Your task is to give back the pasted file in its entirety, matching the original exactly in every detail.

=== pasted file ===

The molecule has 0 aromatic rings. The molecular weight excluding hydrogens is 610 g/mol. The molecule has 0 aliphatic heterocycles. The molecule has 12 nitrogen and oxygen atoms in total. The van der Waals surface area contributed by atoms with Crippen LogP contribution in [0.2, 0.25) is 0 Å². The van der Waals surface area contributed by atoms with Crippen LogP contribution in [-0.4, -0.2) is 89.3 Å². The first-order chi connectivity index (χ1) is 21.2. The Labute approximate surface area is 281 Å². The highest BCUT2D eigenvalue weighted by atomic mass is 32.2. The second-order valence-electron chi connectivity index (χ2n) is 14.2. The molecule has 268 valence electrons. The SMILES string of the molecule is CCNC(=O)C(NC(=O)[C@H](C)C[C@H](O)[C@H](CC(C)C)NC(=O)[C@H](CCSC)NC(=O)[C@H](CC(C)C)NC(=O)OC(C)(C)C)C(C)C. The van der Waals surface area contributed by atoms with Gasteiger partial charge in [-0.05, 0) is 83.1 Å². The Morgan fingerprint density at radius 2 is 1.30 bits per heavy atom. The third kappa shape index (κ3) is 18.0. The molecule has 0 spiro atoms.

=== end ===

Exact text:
The molecule has 0 aromatic rings. The molecular weight excluding hydrogens is 610 g/mol. The molecule has 0 aliphatic heterocycles. The molecule has 12 nitrogen and oxygen atoms in total. The van der Waals surface area contributed by atoms with Crippen LogP contribution in [0.2, 0.25) is 0 Å². The van der Waals surface area contributed by atoms with Crippen LogP contribution in [-0.4, -0.2) is 89.3 Å². The first-order chi connectivity index (χ1) is 21.2. The Labute approximate surface area is 281 Å². The highest BCUT2D eigenvalue weighted by atomic mass is 32.2. The second-order valence-electron chi connectivity index (χ2n) is 14.2. The molecule has 268 valence electrons. The SMILES string of the molecule is CCNC(=O)C(NC(=O)[C@H](C)C[C@H](O)[C@H](CC(C)C)NC(=O)[C@H](CCSC)NC(=O)[C@H](CC(C)C)NC(=O)OC(C)(C)C)C(C)C. The van der Waals surface area contributed by atoms with Gasteiger partial charge in [-0.05, 0) is 83.1 Å². The Morgan fingerprint density at radius 2 is 1.30 bits per heavy atom. The third kappa shape index (κ3) is 18.0. The molecule has 0 spiro atoms.